From the Ground Up — Green on Green: A classic, low maintenance garden design

Published 9:29 am Tuesday, November 15, 2022

Traditional gardening has always been about wrestling nature into submission, an approach that’s labor intensive and somewhat like warfare. Gardeners have to be vigilant in case nature decides to upend their best plans, especially those involving finicky plants from faraway growing zones. Some gardeners, however, have always known that they don’t want to spend hours weeding or tweaking the height of the grass borders in their yards. 

When they moved to Farmville, Sherry and Jack Honeycutt knew that they didn’t have the time or inclination to do yard work; they just wanted an attractive space where they could relax, and their kids could gather with friends. By working with Nan Colvin, a local Master Gardener and landscape designer, they developed a landscaping plan that has served them well for many years and that has eliminated most repetitive weeding, watering, and edging. 

Their overall plan was to think green, as in evergreen shrubs with varying leaf shapes and textures. They chose easy to grow, sturdy shrubs that don’t require extensive pruning or fertilizing. There are hollies planted along the front of the house; they serve as a frame and are supplemented with an American holly and blue spruce, which both have interesting textures and colors. They are focal points.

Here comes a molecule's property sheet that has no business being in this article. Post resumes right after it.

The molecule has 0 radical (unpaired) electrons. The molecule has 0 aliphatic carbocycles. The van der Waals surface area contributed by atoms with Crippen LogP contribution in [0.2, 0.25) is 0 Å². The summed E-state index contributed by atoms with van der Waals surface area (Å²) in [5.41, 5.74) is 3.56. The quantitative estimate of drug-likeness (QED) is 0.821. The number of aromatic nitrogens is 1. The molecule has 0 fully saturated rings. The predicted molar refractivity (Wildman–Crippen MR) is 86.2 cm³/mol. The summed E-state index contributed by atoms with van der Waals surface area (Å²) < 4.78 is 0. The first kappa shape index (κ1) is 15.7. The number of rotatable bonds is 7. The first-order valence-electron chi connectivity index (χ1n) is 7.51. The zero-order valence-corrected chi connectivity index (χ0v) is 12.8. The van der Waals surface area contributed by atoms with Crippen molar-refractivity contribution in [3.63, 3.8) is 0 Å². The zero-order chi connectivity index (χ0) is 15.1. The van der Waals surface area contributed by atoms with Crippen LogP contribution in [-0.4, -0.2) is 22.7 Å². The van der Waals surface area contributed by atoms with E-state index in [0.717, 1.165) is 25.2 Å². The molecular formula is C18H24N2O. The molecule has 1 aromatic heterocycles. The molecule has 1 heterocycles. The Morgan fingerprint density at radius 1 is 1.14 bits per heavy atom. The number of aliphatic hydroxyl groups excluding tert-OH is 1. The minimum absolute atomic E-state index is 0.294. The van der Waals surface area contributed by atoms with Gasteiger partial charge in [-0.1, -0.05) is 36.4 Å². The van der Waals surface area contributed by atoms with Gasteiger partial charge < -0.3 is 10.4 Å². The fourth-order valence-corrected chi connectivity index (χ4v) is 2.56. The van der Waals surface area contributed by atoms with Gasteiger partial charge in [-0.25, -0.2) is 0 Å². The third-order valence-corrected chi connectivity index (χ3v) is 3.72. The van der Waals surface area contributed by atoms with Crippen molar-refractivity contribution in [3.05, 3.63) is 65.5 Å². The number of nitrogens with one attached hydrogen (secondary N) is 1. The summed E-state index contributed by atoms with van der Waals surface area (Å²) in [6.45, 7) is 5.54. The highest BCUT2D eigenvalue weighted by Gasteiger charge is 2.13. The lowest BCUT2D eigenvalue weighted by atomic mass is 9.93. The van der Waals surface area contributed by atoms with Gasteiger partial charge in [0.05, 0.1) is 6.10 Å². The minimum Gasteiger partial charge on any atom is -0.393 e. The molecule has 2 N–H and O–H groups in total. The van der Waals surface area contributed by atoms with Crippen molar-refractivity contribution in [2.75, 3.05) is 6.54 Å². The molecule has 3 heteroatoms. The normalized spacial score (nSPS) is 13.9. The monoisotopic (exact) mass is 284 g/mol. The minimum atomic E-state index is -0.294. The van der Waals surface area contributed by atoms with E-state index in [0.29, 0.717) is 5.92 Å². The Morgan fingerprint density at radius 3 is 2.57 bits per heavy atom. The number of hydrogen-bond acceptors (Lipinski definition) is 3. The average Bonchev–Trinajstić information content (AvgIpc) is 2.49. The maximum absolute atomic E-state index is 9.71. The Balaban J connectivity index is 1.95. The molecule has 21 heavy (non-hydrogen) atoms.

Along the sides of the house, there are beds with wavy, curving edges that encourage the eye to wander from beginning to end. The beds are sparsely planted and feature a Japanese maple, a huge, gnarly dogwood, and some grasses, which are low maintenance and add a sense of movement. There are also several crape myrtles that have highly textured bark and bright pink frilly blooms in late summer. They’re basically punctuation marks. 

There is also a large oak leaf hydrangea that serves as a privacy screen for a side window. The panicles of flowers are pretty all year, even after they have turned brown. And this theme of green leaves, bark, and texture continues on to the edge of the yard. Rather than a privacy fence, there is a row of birch trees that have been planted close together and serve the same purpose. 

In addition to a unifying theme and plan, every garden needs a generous space for relaxation. It can be a porch, patio, or just an area that’s defined by plantings. Here’s it’s a simple deck facing an expanse of green. Every garden also needs some sentimental elements, things that link the owns to family or fond events from their past. Here there’s a very thorny osage orange passed on from a family member, as well as a statue of St Francis. 

Lessons learned from this “simple” theme of green on green? Use lots of mulch to cut down on the need for weeding and to help define beds. For maximum impact, use large plantings rather than small ones. Use annuals in a few containers to indicate the changing of the seasons. Above all, keep everything simple and stick to the theme of green on green supplemented by different textures and leaf shapes. It’s classic!